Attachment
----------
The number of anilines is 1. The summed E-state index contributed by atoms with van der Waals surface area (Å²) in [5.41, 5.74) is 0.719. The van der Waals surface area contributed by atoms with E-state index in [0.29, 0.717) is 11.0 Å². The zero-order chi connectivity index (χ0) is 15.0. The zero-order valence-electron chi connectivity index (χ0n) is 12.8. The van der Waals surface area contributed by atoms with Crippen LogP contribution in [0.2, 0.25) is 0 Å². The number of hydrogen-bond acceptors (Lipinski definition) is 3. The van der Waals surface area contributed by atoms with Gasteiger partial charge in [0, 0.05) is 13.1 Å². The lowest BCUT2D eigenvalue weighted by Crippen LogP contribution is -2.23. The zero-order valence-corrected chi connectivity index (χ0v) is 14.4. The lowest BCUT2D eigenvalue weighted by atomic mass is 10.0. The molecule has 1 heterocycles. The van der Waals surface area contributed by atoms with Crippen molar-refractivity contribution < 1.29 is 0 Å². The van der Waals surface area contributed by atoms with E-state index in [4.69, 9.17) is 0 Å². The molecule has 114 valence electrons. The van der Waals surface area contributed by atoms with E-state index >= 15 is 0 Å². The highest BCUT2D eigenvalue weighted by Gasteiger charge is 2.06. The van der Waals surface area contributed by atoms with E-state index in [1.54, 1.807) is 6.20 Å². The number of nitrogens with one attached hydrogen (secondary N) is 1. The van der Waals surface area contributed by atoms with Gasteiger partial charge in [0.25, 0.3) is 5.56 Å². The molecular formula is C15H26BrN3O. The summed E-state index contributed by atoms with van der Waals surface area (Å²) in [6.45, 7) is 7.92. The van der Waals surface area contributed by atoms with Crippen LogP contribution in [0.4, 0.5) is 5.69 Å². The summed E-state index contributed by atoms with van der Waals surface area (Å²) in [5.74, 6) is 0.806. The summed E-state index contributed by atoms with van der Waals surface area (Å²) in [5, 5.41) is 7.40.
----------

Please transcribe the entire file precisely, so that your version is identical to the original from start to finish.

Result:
The number of anilines is 1. The summed E-state index contributed by atoms with van der Waals surface area (Å²) in [5.41, 5.74) is 0.719. The van der Waals surface area contributed by atoms with E-state index in [0.29, 0.717) is 11.0 Å². The zero-order chi connectivity index (χ0) is 15.0. The zero-order valence-electron chi connectivity index (χ0n) is 12.8. The van der Waals surface area contributed by atoms with Crippen LogP contribution in [0.2, 0.25) is 0 Å². The number of hydrogen-bond acceptors (Lipinski definition) is 3. The van der Waals surface area contributed by atoms with Gasteiger partial charge in [0, 0.05) is 13.1 Å². The lowest BCUT2D eigenvalue weighted by Crippen LogP contribution is -2.23. The zero-order valence-corrected chi connectivity index (χ0v) is 14.4. The lowest BCUT2D eigenvalue weighted by atomic mass is 10.0. The molecule has 1 heterocycles. The van der Waals surface area contributed by atoms with Crippen molar-refractivity contribution < 1.29 is 0 Å². The van der Waals surface area contributed by atoms with E-state index in [4.69, 9.17) is 0 Å². The molecule has 114 valence electrons. The van der Waals surface area contributed by atoms with E-state index >= 15 is 0 Å². The highest BCUT2D eigenvalue weighted by Gasteiger charge is 2.06. The van der Waals surface area contributed by atoms with E-state index in [1.54, 1.807) is 6.20 Å². The number of nitrogens with one attached hydrogen (secondary N) is 1. The van der Waals surface area contributed by atoms with Gasteiger partial charge in [0.25, 0.3) is 5.56 Å². The molecular formula is C15H26BrN3O. The summed E-state index contributed by atoms with van der Waals surface area (Å²) in [6.45, 7) is 7.92. The van der Waals surface area contributed by atoms with Crippen LogP contribution in [0.4, 0.5) is 5.69 Å². The summed E-state index contributed by atoms with van der Waals surface area (Å²) in [5.74, 6) is 0.806. The summed E-state index contributed by atoms with van der Waals surface area (Å²) in [5, 5.41) is 7.40.